Goodreads Summary: Kafka on the Shore is powered by two remarkable characters: a teenage boy, Kafka Tamura, who runs away from home either to escape a gruesome oedipal prophecy or to search for his long-missing mother and sister; and an aging simpleton called Nakata, who never recovered from a wartime affliction and now is drawn toward Kafka for reasons that, like the most basic activities of daily life, he cannot fathom.

As their paths converge, and the reasons for that convergence become clear, Haruki Murakami enfolds readers in a world where cats talk, fish fall from the sky, and spirits slip out of their bodies to make love or commit murder. Kafka on the Shoredisplays one of the world’s great storytellers at the peak of his powers.
What did I think? Once I'd read the last word in this book, I grabbed my phone and immediately started researching the meaning behind the story, behind the ending and what others made of it all. Partly because I'm not sure I understood everything (if it's even possible to understand everything in a Murakami book) and partly because I'm sure the story can be interpreted in many different ways.

I found a lot of different interpretations and I much enjoyed reading other reader's opinions on the book.

Haruki Murakami definitely isn't for everyone. His work is surreal, filled with magic and 'what exactly am I reading?' moments. Murakami doesn't hold the reader's hand and at the end he doesn't deliver a neat package with an ending that ties together all the loose ends. Quite the opposite in fact, he leaves most of it up to the reader's imagination and interpretation.

His work is magical, his prose wonderful. Murakami's characters are interesting and always searching for something.

Kafka on the Shore is a page-turner, at least it was one for me and I highly recommend it. I couldn't stop reading and worked my way through it more or less in one sitting. It's engaging and filled with mythology and metaphors. Reading it felt like entering a dream.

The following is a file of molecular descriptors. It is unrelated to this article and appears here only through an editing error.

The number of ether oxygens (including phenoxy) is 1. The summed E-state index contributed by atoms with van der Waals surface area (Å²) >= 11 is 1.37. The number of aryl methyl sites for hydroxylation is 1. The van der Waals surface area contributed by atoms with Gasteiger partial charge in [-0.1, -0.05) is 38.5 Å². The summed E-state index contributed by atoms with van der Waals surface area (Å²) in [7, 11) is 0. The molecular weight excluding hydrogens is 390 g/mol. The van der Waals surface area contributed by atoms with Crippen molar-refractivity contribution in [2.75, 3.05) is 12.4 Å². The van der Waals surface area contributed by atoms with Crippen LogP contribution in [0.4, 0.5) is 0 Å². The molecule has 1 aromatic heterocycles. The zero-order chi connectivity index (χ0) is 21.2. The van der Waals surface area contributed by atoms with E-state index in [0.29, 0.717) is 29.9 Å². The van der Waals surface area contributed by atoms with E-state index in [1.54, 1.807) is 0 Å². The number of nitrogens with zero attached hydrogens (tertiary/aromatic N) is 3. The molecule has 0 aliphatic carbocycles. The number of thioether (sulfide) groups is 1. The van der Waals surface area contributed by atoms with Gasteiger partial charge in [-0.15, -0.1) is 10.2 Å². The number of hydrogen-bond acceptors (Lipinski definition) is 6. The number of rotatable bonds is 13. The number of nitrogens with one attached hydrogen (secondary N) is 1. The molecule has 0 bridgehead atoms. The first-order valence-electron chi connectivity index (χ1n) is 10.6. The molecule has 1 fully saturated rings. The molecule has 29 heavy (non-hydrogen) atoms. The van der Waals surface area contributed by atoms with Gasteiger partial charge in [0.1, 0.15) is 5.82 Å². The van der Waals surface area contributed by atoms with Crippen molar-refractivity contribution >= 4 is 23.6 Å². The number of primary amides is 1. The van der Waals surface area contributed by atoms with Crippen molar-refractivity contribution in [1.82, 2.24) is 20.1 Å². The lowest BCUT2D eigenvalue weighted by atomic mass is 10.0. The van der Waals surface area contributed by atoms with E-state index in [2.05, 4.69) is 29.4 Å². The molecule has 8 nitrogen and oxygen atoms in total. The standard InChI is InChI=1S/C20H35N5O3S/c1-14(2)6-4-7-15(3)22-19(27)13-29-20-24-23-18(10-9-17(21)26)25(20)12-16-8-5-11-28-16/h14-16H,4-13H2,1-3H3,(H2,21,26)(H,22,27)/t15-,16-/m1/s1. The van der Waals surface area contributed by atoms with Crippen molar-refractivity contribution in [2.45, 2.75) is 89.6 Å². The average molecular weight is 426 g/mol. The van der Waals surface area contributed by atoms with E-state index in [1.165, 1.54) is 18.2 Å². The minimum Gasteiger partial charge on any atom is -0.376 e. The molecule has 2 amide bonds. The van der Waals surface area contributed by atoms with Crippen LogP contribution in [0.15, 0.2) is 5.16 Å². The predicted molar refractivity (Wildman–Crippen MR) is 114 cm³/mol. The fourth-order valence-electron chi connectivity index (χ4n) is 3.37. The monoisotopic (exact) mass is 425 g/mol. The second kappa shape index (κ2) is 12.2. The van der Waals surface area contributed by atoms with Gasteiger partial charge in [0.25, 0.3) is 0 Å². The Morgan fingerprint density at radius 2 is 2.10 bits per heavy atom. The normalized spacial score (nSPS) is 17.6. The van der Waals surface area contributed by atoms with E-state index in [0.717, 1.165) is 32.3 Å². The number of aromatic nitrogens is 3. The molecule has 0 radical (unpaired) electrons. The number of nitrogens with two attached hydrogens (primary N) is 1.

Friday, 2 December 2016

Hyperion by Dan Simmons

Book Title: Hyperion (Hyperion Cantos #1)
Author: Dan Simmons
Genre: Science Fiction
My Rating: ♥ ♥ ♥ ♥
Source: Library
Goodreads, Amazon UK

Goodreads Summary: On the eve of Armageddon, with the entire galaxy at war, seven pilgrims set forth on a final voyage to Hyperion seeking the answers to the unsolved riddles of their lives. Each carries a desperate hope--and a terrible secret. And one may hold the fate of humanity in his hands.  
What did I think? I absolutely loved it. I say, but only give it 4 ♥ instead of 5. And I'm sure you're wondering why. 
It doesn't stand on its own. I made a list of books I want to read until the end of this year and I put this one on it and if I'd had realised that it doesn't stand on its own, I'd have waited until next year. Maybe, once I've read the sequel, I'll bump this to 5 ♥ but for now it's not. Because it just stops. It's only a set-up. No resolution. In fact I feel like I've only read the beginning of something much bigger.

The prose is beautiful. And Hyperion is basically Canterbury Tales in space. The reader gets to discover this universe through several short stories. Simmons throws his readers into the middle of the action with little explanation, but the stories are vivid and it didn't take long for me to find my bearings.

It's an amazing and complex world Simmons has created here. He explores morality, religion, empathy and other themes in an intelligent way. The book is beautifully structured and a must read for any science fiction fan.

Dan Simmons has excellent writing advice on his website, available for aspiring authors. Definitely check it out if you like to write.